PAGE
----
- You might get a grant to cover some travel expenses if you normally live in England but study away from home. If you’re a medical or dental student you might also qualify for help with the costs of attending clinical placements in the UK.
Visit Student Finance Information to find out more about:
- How to apply for student finance
- What eligibility rules apply, including if you already have a degree or previous higher education study
- What the income thresholds are and how much you might personally get for each element of Student Finance
- What to do if you have problems getting your Student Finance
Other financial help on offer at Queen Mary
We offer one to one specialist support on all financial and welfare issues through our Advice and Counselling Service, which you can access as soon as you have applied for a place at Queen Mary.
Our Advice and Counselling Service also has lots of Student Advice Guides on all aspects of finance including:
- Additional sources of funding
- Planning your budget and cutting costs
- Part-time and vacation work
- Money for lone parents
For more information visit the Advice and Counselling service website, or call +44 (0)20 7882 8717.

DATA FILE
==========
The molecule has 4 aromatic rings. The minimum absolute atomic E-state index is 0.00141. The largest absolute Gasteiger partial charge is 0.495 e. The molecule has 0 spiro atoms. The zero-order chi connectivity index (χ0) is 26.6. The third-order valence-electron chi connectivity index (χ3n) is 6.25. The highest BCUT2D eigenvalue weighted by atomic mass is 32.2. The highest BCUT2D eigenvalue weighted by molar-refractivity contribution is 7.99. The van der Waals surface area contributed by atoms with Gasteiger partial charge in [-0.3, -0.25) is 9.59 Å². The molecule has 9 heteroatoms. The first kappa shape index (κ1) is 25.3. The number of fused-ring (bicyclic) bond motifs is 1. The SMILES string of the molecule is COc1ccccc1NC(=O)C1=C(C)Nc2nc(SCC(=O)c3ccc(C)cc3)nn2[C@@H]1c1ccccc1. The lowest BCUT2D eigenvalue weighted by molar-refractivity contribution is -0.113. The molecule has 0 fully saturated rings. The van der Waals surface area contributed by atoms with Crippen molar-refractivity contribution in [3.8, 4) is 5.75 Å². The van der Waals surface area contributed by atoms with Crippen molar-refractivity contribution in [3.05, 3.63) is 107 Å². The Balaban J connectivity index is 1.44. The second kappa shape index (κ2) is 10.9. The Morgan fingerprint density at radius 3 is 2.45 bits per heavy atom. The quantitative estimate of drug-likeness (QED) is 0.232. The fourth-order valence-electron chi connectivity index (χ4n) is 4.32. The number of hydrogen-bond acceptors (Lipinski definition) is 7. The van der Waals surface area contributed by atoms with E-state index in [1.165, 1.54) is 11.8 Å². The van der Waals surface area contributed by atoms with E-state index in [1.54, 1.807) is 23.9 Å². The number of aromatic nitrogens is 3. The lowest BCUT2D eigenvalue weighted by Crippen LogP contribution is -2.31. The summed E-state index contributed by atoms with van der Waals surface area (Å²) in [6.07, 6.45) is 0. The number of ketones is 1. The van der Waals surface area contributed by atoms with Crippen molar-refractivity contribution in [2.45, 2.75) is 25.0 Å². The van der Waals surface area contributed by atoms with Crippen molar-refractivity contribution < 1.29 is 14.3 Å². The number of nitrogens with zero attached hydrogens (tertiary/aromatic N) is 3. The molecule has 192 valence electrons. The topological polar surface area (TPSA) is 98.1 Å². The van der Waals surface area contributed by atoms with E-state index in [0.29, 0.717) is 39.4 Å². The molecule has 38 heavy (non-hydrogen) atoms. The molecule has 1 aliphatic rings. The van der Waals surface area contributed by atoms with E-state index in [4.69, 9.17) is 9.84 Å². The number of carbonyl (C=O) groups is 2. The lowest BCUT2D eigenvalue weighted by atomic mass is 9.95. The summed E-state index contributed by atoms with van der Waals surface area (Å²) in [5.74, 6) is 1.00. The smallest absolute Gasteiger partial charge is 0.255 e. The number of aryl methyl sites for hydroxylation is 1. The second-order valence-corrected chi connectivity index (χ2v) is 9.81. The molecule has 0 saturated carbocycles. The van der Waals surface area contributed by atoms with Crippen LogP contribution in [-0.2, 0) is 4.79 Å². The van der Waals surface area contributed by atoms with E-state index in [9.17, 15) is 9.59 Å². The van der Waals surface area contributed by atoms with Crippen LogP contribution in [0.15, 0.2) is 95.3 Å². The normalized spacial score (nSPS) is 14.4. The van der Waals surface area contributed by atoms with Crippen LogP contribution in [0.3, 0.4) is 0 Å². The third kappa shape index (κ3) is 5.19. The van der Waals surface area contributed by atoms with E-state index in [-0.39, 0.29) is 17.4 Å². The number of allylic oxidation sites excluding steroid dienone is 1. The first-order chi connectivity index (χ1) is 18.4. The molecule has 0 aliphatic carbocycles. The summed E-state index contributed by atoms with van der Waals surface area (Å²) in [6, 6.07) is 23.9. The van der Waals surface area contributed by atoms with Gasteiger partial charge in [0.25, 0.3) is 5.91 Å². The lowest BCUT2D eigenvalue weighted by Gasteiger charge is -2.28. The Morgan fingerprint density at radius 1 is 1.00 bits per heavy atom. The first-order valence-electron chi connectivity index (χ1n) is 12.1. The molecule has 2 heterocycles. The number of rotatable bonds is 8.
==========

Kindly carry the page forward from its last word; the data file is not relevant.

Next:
Graduates from Queen Mary’s School of Languages, Linguistics and Film Studies go on to work in a wide variety of careers. Some apply their degree knowledge directly, entering careers such as directing, film production and copywriting, whilst others transfer skills gained during study into areas such as public relations.
The national 2012 destination survey confirmed that 87% of the School’s graduates were in employment and/or study six months after graduation with 64% already working and/or studying at graduate level. Graduates from this School have an average earning power of £20,153 six months after graduation.
The broad range of skills gained through this course, coupled with multiple opportunities for extra-curricular activities and work experience, has enabled students to move into careers such as:
Trainee PR Account Executive
Retail Development Executive
PR Account Manager
Celebrity Chef Consortium
Throughout the course, students have access to an annual QM Careers and Enterprise Centre programme, to prepare them for internships and graduate level work. This includes employer led workshops on job applications and interviews as well as over 90 employer events to facilitate networks and help students to explore their options.